We have identified 34 methylation loci associated with acute MI in a two-stage EWAS, analysing ~ 850,000 CpGs. All but two of these MI-associated sites (cg05575921 located in AHRR and the intergenic cg21566642) are newly reported. Of those, 12 CpGs could be studied in association with incident cases of CHD and CVD, and we identified four of them associated with incident CHD (three of them also with incident CVD). All four were also related to traditional CVRFs, supporting their role in the development of these diseases. However, their clinical utility as predictive biomarkers or drug targets was not proven.
Recently, two EWASs on incident CHD were published providing different findings from ours. Ward-Caviness et al.found nine CpGs associated with incident acute MI . Agha et al. reported 52 CpGs related to incident CHD . None of them was replicated in our study. This lack of concordance could be related to methodological differences (incident vs prevalent cases; myocardial infarction vs CHD; considered confounder variables; characteristics of the populations), and highlights the complexity of the study of these diseases.
CpG sites associated with acute MI events
The 34 identified CpGs showed similar effect sizes in the two REGICOR samples and we considered them potentially relevant. Similarly, all but three CpGs (AHRR-mapping cg05575921, F2RL3-mapping cg03636183, and the intergenic cg21566642) showed consistent effect sizes in the three models. The effect size of those three was reduced by half when adjusted for smoking, which highlights the important role of this risk factor in the MI context. In fact, all three sites are widely described to be related to smoking [17,18,19].
Differentially methylated genes were enriched in diverse molecular and physiological pathways, including lipid metabolism and metabolic and inflammatory diseases, underlining their relevance on the pathogenesis of CHD. Interestingly, the SERPINA1 locus also anchors genetic variants related to CHD , and other identified loci present with genetic variants associated with body mass index (DNMT3A, ABTB2, ZBTB16, NISCH, AHRR, DLEU1), inflammatory biomarkers or blood cell counts (AIM2, ITPKB, DNMT3A, LZTFL1, PSMB7, ZBTB16, ACTN1, SERPINA1, MPO, DNAJC5B, CPM, DLEU1, ZFPM1), blood pressure (PTCD2, PSMB7, SERPINA1, AHRR) and lipids (SERPINA1, NISCH, DLEU1, ZFPM1) .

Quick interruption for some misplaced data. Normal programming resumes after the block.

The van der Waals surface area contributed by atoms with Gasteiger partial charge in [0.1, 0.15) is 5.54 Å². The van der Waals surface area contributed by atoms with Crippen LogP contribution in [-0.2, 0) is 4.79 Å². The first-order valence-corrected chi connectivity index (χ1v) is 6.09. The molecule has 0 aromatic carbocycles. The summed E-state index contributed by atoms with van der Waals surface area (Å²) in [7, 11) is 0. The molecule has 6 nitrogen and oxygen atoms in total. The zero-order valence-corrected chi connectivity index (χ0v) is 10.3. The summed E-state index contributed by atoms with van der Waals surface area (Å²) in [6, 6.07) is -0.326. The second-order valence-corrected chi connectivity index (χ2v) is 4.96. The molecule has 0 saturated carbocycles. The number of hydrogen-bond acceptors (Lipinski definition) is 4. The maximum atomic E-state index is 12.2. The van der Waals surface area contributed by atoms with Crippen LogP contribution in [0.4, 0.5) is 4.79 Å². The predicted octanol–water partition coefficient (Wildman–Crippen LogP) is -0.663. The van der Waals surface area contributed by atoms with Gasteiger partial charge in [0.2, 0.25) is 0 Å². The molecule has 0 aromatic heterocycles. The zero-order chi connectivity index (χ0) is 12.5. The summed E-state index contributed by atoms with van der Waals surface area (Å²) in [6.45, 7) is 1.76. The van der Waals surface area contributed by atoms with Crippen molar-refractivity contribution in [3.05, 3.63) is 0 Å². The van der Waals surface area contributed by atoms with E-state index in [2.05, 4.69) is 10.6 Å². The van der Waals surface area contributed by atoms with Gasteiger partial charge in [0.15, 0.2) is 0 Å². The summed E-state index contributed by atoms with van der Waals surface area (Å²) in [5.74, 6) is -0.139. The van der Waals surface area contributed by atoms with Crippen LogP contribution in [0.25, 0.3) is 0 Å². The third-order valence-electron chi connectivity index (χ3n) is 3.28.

Nonetheless, the case–control design of our initial discovery sample limits the inference of the biological sequence of the epigenetic marks, the related biological mechanisms, and the clinical event. One possible scenario could be that the identified DNA methylation marks occurred before the acute event, as potential biological mechanisms involved in MI pathogenesis. This may be the case of the three CpGs that were related to smoking. Conversely, as blood samples of MI cases were collected within the initial 24 h after hospitalization, the other possibility could be that methylation at the identified CpGs had changed as a consequence of the acute event or the therapeutic procedures. If the first scenario can be proven in further studies, these DNA methylation marks could be potential predictive biomarkers of MI or new therapeutic targets. If they are found to be post-MI marks, further studies could evaluate their potential as biomarkers of prognosis.
CpG sites consistently related to prevalent and incident CVD events
Twelve of the 34 identified CpGs could be evaluated in prospective samples and four of them were also related to incident cases of CHD. cg21566642 maps to an intergenic region, and cg05575921, cg04988978 and cg25769469 annotate to AHRR, MPO and PTCD2, respectively. To our knowledge, these CpGs were not associated with cardiovascular events in previous EWAS reports.